The long answer: No way to know for sure, of course. Different states have different cultural dynamics that would influence the vote. Kansas, for instance, has been said this week to have a habit of being “Republican but not necessarily conservative.” That’s obviously not true of southern states. Kansas’s referendum was also aimed at a ruling of the state supreme court which found a right to abortion in the state’s constitution. All the winning “no” vote did was decline to overturn that ruling. If Kansas voters had been asked to vote on the merits of a six-week ban, a 15-week ban, a ban after viability, and so forth, it’s anyone’s guess how they’d go.

The shorter answer, per Nate Cohn: If a Trump +15 state can produce a 17-point landslide for the pro-choice position on an up-or-down vote on whether to more strictly regulate abortion, it’s a cinch that most other U.S. states would vote the same way.

And when Cohn says “most,” he means … 43 out of 50 based on how demographics tend to predict abortion preferences. Those 43 states include red jurisdictions like Texas, South Carolina, and Tennessee, although the votes in those three would be very close. Ron DeSantis’s Florida, where abortion is currently banned after 15 weeks, would opt for the pro-choice position to the tune of a 57 percent majority.

The only states where the pro-choice position starts off under 50 percent are Utah, Wyoming, Oklahoma, Arkansas, Louisiana, Mississippi, and Alabama, and even in those jurisdictions it’s competitive with the pro-life view, bottoming out at 44 percent.

A lot of Democratic-driven ballot referendums on abortion are in America’s near future, is what I’m saying. And the pro-life side will start as the underdog.

The Kansas vote implies that around 65 percent of voters nationwide would reject a similar initiative to roll back abortion rights, including in more than 40 of the 50 states (a few states on each side are very close to 50-50). This is a rough estimate, based on how demographic characteristics predicted the results of recent abortion referendums. But it is an evidence-based way of arriving at a fairly obvious conclusion: If abortion rights wins 59 percent support in Kansas, it’s doing even better than that nationwide…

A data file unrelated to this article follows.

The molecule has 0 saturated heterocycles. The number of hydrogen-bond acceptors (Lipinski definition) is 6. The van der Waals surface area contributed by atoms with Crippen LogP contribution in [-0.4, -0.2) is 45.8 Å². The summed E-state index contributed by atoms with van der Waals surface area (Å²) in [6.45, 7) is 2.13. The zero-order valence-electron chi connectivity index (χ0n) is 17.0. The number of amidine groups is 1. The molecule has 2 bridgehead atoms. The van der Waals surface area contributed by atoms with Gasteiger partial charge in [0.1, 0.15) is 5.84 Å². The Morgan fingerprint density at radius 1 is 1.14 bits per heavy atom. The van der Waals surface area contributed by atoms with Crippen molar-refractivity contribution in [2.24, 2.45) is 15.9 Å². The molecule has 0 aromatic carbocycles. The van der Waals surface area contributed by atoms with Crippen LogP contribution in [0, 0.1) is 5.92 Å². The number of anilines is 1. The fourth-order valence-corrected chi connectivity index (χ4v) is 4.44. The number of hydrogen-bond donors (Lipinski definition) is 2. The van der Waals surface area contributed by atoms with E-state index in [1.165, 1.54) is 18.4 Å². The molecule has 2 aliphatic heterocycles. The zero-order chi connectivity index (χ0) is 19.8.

[A] landslide victory for abortion rights in Kansas did not appear to be a probable outcome, whether based on the polls or the recent initiatives. The likeliest explanations for the surprise: Voters may be more supportive of abortion rights in the aftermath of the overturning of Roe (as national polls imply); they may be more cautious about eliminating abortion rights now that there are real policy consequences to these initiatives; abortion rights supporters may be more energized to go to the polls.

Pro-lifers fared better in abortion-related plebiscites in recent years than pro-choicers did but Dobbs may have changed the game for all of the reasons Cohn lists. Legislative initiatives on abortion are no longer academic exercises, destined to be swatted away by the Supreme Court. Votes matter now. And suddenly pro-choicers are turning out.

And not just Democratic pro-choicers. Around one in five Republican primary votes in the Kansas City suburbs voted “no” on the referendum, per WaPo. The commentariat has spent the last few days marveling at this Kansas ad, which framed abortion restrictions as … a government mandate, explicitly comparing them to COVID rules. No wonder there were so many GOP crossovers.

If I had watched that ad without knowing what was on the ballot in Kansas, I wouldn’t have the faintest idea that it was about abortion. The A-word is never mentioned. All the ignorant viewer knows is that those damned big-government busybodies are trying to change the constitution to stick us with another rule no one wants. “Freedom” was a recurring theme during the Kansas ad campaign; it’s destined to feature prominently in pro-choice advertising in other red states too.